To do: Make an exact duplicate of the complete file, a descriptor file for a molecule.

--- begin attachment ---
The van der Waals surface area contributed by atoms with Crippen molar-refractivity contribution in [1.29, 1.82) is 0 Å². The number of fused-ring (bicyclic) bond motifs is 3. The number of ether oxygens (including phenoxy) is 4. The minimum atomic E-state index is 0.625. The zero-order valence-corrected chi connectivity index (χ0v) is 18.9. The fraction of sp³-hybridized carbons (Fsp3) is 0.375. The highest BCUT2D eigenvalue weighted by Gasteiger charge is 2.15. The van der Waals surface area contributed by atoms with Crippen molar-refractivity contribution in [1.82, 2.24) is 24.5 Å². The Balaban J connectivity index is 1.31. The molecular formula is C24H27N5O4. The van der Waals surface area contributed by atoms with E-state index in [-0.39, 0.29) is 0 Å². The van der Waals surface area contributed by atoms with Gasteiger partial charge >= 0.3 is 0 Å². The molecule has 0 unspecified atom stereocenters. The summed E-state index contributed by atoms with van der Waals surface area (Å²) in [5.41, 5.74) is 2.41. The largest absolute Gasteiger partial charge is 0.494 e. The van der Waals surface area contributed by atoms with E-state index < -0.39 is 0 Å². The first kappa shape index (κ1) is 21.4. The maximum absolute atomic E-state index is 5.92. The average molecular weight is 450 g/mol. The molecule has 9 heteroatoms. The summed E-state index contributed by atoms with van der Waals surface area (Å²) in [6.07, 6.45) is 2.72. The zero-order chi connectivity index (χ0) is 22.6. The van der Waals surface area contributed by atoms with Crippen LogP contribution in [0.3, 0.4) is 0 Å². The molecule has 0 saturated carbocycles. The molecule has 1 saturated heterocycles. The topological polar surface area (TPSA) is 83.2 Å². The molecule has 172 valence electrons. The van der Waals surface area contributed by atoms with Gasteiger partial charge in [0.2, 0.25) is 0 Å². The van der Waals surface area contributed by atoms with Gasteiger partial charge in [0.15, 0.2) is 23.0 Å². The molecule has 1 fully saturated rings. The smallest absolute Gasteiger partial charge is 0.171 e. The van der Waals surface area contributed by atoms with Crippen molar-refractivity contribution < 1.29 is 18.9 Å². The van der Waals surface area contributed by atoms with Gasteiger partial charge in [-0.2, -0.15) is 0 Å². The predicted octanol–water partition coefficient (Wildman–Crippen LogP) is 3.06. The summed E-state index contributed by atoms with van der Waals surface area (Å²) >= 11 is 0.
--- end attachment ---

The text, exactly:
The van der Waals surface area contributed by atoms with Crippen molar-refractivity contribution in [1.29, 1.82) is 0 Å². The number of fused-ring (bicyclic) bond motifs is 3. The number of ether oxygens (including phenoxy) is 4. The minimum atomic E-state index is 0.625. The zero-order valence-corrected chi connectivity index (χ0v) is 18.9. The fraction of sp³-hybridized carbons (Fsp3) is 0.375. The highest BCUT2D eigenvalue weighted by Gasteiger charge is 2.15. The van der Waals surface area contributed by atoms with Crippen molar-refractivity contribution in [1.82, 2.24) is 24.5 Å². The Balaban J connectivity index is 1.31. The molecular formula is C24H27N5O4. The van der Waals surface area contributed by atoms with E-state index in [-0.39, 0.29) is 0 Å². The van der Waals surface area contributed by atoms with Gasteiger partial charge >= 0.3 is 0 Å². The molecule has 0 unspecified atom stereocenters. The summed E-state index contributed by atoms with van der Waals surface area (Å²) in [5.41, 5.74) is 2.41. The largest absolute Gasteiger partial charge is 0.494 e. The van der Waals surface area contributed by atoms with E-state index < -0.39 is 0 Å². The first kappa shape index (κ1) is 21.4. The maximum absolute atomic E-state index is 5.92. The average molecular weight is 450 g/mol. The molecule has 9 heteroatoms. The summed E-state index contributed by atoms with van der Waals surface area (Å²) in [6.07, 6.45) is 2.72. The zero-order chi connectivity index (χ0) is 22.6. The van der Waals surface area contributed by atoms with Crippen LogP contribution in [0.3, 0.4) is 0 Å². The molecule has 0 saturated carbocycles. The molecule has 1 saturated heterocycles. The topological polar surface area (TPSA) is 83.2 Å². The molecule has 172 valence electrons. The van der Waals surface area contributed by atoms with Gasteiger partial charge in [0.2, 0.25) is 0 Å². The van der Waals surface area contributed by atoms with Gasteiger partial charge in [0.15, 0.2) is 23.0 Å². The molecule has 1 fully saturated rings. The smallest absolute Gasteiger partial charge is 0.171 e. The van der Waals surface area contributed by atoms with Crippen molar-refractivity contribution < 1.29 is 18.9 Å². The van der Waals surface area contributed by atoms with Gasteiger partial charge in [-0.2, -0.15) is 0 Å². The predicted octanol–water partition coefficient (Wildman–Crippen LogP) is 3.06. The summed E-state index contributed by atoms with van der Waals surface area (Å²) >= 11 is 0.